Thursday, April 14, 2005

For whom the bell tolls...

"Worked a half day did you?" asked my roommate Dan as I strolled in at 9 tonight. It was a lovely early evening for me. I was stationed across the street for prep all day. I had a lovely stroll through the village while the church bells rang and made it home just as dusk fell to night.

I learned today that the reason bitter almonds, peach pits, apricot pits, and cherry pits all smell like ammaretto is Benzaldahyde. It is the isolated flavor molecule that gives each of those things their distinct "almond" taste and smell. It can be naturally produced with those items themselves, or can be synthesized using saw dust. I was told that there is no way to differentiate between the natural and synthetic molecules; not with your tounge, not with your nose, and not with a science lab. "But with saw dust?" you ask, "I don't want to eat saw dust, thats unnatural and gross." Well, not really, and you almost cirtainly have already. Immitation vanilla is also synthesized using the same paper industry by product. Vanilla was the first synthesized flavor all the way back in the 1800's and has been used extensively ever since. You might even have some in your cupboard if you are a cheap-skate.

There were film crews setting up as I arrived for work yesterday. I guess it happens a lot. I had a very interesting chat with the Chef, Ashley Watts about stuff. He started as a stagiere years ago and has worked his way up to the top. He said that the day they got their 3rd star was a complete surprise. No one expected it, heston wasn't even in town. It started as a normal day, the staff got over thier initial shock, and cellebrated a bit. Then the next day the tital wave hit. The phone started ringing off the hook, reservations flooded, and each night there would be up 3 tables with journalists, magazines, newspapers from across the world. I liked that story a lot. To me it says that what was happening inside this restaurant was simply Heston and his cooks trying to make the food the way they wanted it the best way they thought they could. Not a bunch of cooks striving to attain the merit of someone elses standards. They earned their 3rd star by working towards their own goals. This is the kind of creative process I want to be a part of. And honestly, in how many 3 star restaurants do the cooks address thier leader by first names? It's a thing of beauty, watching these cooks work together. It's like a well oiled machine and no one is ever yelled at, insulted, made to feel stupid. Each cook is respected and given controll over themselves, and I'll say, they use that to come together and rise above. It's amazing how much you can achieve when you just feel good.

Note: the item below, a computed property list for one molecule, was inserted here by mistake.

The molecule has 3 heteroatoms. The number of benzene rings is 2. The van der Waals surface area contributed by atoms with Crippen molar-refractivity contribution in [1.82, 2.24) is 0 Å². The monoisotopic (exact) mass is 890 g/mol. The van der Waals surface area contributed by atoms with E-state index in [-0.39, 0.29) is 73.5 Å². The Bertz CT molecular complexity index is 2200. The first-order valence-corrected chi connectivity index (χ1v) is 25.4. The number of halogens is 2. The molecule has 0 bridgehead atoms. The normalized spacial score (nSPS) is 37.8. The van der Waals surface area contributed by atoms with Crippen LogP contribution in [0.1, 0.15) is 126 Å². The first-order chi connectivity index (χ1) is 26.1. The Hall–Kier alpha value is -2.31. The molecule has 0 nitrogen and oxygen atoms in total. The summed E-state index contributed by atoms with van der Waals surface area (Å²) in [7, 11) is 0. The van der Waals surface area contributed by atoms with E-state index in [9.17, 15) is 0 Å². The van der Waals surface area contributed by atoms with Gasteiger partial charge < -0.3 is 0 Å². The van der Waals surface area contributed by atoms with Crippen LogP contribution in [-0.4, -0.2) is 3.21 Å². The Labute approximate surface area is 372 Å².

Anonymous londonchef said...

Hey Dana, it's great to hear such postitive stories coming from Heston's kitchen! I've heard similar tales, but that was through the grapevine and not from a direct source. I've spent some time in a one-star kitchen and actually feared for my safety when the chef threw a major fit. It was unpleasant to say the least.

April 15, 2005 11:47 AM  
Blogger chicchef said...

I totally agree with your aspiration to be the best you can be. To be in a positive work environment is very scarce. I am looking foward to that kind of commradery.
See ya soon!

April 18, 2005 3:10 AM  

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